[ Back to EurekAlert! ] Public release date: 23-Jul-2013
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Contact: Steven Benowitz
steven.benowitz@nih.gov
301-451-8325
NIH/National Human Genome Research Institute

NIH funds new grants exploring use of genome sequencing in patient care

The National Institutes of Health has awarded four grants for up to four years to multidisciplinary research teams to explore the use of genome sequencing in medical care. The awards total approximately $6.7 million in the first year and, if funding remains available, approximately $27 million in total.

The areas of research being pursued by these new projects include using genome sequencing to inform couples about reproductive risks, determining the genetic causes of childhood developmental delays and communicating findings to parents, and detecting genomic alterations that can lead to cancer. The new grants are funded as part of the National Human Genome Research Institute's (NHGRI) Clinical Sequencing Exploratory Research (CSER) program. NHGRI is part of NIH.

The new grants expand on the initial CSER program awards given to six research teams in December 2011. The current funding includes approximately $5 million from the National Cancer Institute, also part of NIH.

"Since the first round of CSER program awards were announced in 2011, the use of clinical genome sequencing has seen tremendous growth," said Bradley Ozenberger, Ph.D., CSER program director and deputy director of the Division of Genomic Medicine at NHGRI. "Genome sequencing has vast potential to uncover new targets for therapy. We're continuing to learn how best to use genome sequence data to understand disease susceptibility and causation, and to advance treatment."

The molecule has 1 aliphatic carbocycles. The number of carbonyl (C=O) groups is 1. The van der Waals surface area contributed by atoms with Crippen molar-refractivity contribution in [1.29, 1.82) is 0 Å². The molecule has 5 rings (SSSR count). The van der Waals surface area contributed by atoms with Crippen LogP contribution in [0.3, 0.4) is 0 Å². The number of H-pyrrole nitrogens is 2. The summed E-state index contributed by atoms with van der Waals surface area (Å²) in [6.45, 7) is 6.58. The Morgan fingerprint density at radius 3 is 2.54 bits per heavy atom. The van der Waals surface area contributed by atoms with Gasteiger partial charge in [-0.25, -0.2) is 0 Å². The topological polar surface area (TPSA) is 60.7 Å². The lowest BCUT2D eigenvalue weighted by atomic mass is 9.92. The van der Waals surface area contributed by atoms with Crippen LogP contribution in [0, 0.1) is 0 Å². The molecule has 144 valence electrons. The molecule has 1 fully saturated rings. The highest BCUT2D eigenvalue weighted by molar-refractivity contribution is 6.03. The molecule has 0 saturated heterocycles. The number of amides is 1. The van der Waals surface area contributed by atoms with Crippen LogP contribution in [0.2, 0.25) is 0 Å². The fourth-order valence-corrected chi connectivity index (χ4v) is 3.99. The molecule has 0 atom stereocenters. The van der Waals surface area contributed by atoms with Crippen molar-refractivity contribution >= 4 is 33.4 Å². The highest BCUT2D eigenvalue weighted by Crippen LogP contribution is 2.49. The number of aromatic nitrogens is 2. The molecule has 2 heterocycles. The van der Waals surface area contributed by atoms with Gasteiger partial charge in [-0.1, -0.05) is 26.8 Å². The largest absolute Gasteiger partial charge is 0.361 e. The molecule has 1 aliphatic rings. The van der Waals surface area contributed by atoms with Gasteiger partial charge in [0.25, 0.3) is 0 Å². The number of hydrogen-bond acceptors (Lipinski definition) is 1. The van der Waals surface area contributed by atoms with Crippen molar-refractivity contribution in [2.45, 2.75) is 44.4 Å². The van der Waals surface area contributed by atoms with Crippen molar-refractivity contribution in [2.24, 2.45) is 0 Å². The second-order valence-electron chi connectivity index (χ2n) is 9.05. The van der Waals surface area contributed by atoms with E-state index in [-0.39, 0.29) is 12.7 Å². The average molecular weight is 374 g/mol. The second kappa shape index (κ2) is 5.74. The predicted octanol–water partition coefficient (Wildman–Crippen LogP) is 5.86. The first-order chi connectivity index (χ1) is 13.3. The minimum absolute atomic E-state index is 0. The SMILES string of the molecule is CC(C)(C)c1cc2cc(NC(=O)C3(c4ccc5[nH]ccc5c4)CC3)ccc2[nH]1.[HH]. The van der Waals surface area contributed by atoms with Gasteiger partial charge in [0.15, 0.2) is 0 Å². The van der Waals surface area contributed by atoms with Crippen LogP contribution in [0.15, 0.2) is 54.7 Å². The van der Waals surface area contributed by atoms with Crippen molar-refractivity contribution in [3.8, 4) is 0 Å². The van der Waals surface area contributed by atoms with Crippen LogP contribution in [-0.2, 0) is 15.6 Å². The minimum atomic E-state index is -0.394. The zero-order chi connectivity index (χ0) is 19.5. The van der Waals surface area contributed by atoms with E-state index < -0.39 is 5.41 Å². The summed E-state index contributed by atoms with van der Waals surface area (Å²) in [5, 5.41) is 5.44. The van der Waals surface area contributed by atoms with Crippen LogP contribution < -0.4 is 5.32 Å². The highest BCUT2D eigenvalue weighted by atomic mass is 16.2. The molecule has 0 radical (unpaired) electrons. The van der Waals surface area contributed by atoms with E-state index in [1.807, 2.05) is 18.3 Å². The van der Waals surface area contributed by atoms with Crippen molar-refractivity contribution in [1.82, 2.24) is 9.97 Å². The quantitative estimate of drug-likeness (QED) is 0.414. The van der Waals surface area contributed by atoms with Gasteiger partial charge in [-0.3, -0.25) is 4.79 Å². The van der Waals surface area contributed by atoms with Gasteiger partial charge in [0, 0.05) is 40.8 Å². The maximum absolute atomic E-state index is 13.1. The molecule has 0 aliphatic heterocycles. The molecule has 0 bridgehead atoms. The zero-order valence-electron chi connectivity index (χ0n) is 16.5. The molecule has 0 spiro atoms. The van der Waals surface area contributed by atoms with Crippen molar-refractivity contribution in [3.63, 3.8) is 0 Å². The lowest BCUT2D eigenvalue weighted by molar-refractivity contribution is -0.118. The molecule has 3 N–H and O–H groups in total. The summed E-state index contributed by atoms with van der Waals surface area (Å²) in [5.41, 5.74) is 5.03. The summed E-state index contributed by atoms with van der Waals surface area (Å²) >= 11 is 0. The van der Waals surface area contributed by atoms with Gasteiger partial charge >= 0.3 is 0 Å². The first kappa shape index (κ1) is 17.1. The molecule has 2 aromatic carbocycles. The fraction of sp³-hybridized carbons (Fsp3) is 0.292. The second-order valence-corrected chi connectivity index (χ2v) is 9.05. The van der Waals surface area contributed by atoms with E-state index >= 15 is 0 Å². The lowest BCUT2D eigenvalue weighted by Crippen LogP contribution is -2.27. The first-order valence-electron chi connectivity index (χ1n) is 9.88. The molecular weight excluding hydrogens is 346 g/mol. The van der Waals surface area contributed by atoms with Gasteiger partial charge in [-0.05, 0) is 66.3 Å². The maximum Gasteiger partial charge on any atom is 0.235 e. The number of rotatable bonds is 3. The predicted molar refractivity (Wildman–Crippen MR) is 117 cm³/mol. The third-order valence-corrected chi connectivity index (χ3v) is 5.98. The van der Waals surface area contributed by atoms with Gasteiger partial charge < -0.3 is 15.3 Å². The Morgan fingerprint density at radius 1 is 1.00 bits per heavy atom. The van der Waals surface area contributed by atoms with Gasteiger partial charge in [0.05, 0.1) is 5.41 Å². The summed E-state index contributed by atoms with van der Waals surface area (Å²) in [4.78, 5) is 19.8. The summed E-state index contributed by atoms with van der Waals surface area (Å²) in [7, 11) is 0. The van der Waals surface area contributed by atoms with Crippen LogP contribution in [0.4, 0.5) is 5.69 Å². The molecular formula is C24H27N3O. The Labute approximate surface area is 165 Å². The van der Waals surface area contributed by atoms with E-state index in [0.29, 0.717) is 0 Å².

The use of clinical genome sequencing has increased due to the advent of more efficient methods for DNA sequencing, but many obstacles remain to its routine use. Some physicians typically lack experience and education in the use of genomic information, said Dr. Ozenberger. At the same time, some patients don't fully understand what genomic information can tell them. Many people may be reluctant to find out what information resides in their genome, he said.

"It's not enough to understand the scientific issues related to the medical applications of genomics. Researchers must also examine how best to discuss genome sequencing results and their potential implications with doctors, patients and caregivers," said Jean McEwen, J.D., Ph.D., program director for the Ethical, Legal and Social Implications program in the Division of Genomics and Society at NHGRI.

The new CSER program grants are awarded to the following groups:

These awards are supported by NIH grants 1UM1HG006508-01AL, 1UM1HG007292-01, 1UM1HG007301-01, and 1U01HG007307-01.

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NHGRI is one of the 27 institutes and centers at the National Institutes of Health. The NHGRI Extramural Research Program supports grants for research and training and career development at sites nationwide. Additional information about NHGRI can be found at http://www.genome.gov.

About the National Institutes of Health (NIH): NIH, the nation's medical research agency, includes 27 institutes and centers and is a component of the U.S. Department of Health and Human Services. NIH is the primary federal agency conducting and supporting basic, clinical, and translational medical research, and is investigating the causes, treatments, and cures for both common and rare diseases. For more information about NIH and its programs, visit http://www.nih.gov.



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